VBAs Math Functions

The operands you use in your numeric expressions are usually numeric literals or variables declared as one of VBA's numeric data types. However, VBA also boasts quite a few built-in math functions that your expressions can use as operands. These functions are outlined in Table 4.5.

Table 4.5 VBA's Math Functions

Function

What It Returns

Abs(number)

The absolute value of number.

Atn(number)

The arctangent of number.

Cos(number)

The cosine of number.

Exp(number)

e (the base of the natural logarithm) raised to the power of number.

Fix(number)

The integer portion of number. If number is negative, Fix returns

the first negative integer greater than (that is, closer to 0) or equal to number.

Hex(number)

The hexadecimal value, as a Variant, of number.

Hex$(number)

The hexadecimal value, as a String, of number.

Int(number) The integer portion of number. If number is negative, Int returns the first negative integer less than (that is, further from 0) or equal to number.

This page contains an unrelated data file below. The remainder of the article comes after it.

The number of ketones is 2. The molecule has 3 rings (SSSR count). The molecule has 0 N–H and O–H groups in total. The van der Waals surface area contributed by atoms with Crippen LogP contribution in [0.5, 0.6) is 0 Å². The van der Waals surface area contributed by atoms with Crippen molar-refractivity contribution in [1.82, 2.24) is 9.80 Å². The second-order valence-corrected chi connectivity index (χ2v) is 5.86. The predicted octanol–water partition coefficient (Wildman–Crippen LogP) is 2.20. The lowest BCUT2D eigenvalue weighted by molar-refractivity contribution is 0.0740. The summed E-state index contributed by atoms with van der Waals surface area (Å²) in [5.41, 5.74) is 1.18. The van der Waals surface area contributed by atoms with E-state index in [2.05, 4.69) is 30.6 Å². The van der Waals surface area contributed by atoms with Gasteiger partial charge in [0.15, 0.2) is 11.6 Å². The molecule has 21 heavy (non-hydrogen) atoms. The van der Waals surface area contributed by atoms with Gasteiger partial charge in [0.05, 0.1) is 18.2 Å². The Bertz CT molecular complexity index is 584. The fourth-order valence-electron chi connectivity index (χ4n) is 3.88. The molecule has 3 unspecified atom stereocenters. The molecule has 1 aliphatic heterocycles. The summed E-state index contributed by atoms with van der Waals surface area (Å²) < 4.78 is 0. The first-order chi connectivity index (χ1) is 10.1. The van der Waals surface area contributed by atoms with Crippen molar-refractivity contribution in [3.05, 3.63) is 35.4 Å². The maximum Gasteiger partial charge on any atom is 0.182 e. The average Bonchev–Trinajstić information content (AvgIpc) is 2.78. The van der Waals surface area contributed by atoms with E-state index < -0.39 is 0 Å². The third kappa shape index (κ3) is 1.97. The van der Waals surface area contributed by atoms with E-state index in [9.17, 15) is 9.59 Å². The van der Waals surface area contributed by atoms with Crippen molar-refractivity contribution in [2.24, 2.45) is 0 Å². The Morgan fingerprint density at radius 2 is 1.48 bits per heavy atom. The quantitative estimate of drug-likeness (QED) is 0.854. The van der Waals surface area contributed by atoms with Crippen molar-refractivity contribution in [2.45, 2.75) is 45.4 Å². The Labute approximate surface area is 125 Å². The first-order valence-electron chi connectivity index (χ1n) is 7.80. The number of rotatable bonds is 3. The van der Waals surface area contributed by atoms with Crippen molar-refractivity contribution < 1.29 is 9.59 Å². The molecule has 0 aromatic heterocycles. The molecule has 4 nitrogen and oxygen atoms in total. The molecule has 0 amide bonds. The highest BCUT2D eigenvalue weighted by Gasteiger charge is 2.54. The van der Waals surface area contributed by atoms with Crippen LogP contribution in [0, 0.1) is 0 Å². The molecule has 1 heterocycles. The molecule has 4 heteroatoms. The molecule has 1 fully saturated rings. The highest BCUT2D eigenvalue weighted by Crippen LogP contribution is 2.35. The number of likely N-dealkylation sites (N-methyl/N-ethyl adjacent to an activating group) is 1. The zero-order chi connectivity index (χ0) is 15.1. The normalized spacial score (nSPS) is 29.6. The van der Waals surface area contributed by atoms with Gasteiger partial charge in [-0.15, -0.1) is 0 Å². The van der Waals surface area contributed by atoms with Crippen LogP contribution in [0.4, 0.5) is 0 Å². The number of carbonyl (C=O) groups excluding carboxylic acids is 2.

Sgn(number)

The sign of number.

Sin(number)

The sine of number.

Sqr(number)

The square root of number.

Tan(number)

The tangent of number.

¡^ The random numbers generated by Rnd are only pseudo-random. In other words, if you use the ® same seed value,you get the same sequence of numbers. If you need truly random numbers, run the Randomize statement just before using Rnd.This initializes the random number generator with the current system time. Here's an example:

Randomize myRandomNumber = Rnd()

Int(number) The integer portion of number. If number is negative, Int returns the first negative integer less than (that is, further from 0) or equal to number.

Log(number)

The natural logarithm of number.

Oct(number)

The octal value, as a Variant, of number.

Oct$(number)

The octal value, as a String, of number.

Rnd(number) A random number between 0 and 1, as a Single. You use the optional number as a "seed" value, as follows: number What It Generates

Less than 0 The same number every time (varies with number).

Equal to 0 The most recently generated number.

Greater than 0 The next random number in the sequence.

The need for random numbers comes up quite a bit in programming. However, instead of random numbers between 0 and 1, you might need to generate numbers within a larger range. Here's the general formula to use to get Rnd to generate a random number between a lower bound and an upper bound: Int((upper - lower) * Rnd + lower)

For example, here's some code that generates a random 8-digit integer: Randomize fileName = Int((99999999 - 10000000) * Rnd + 10000000)

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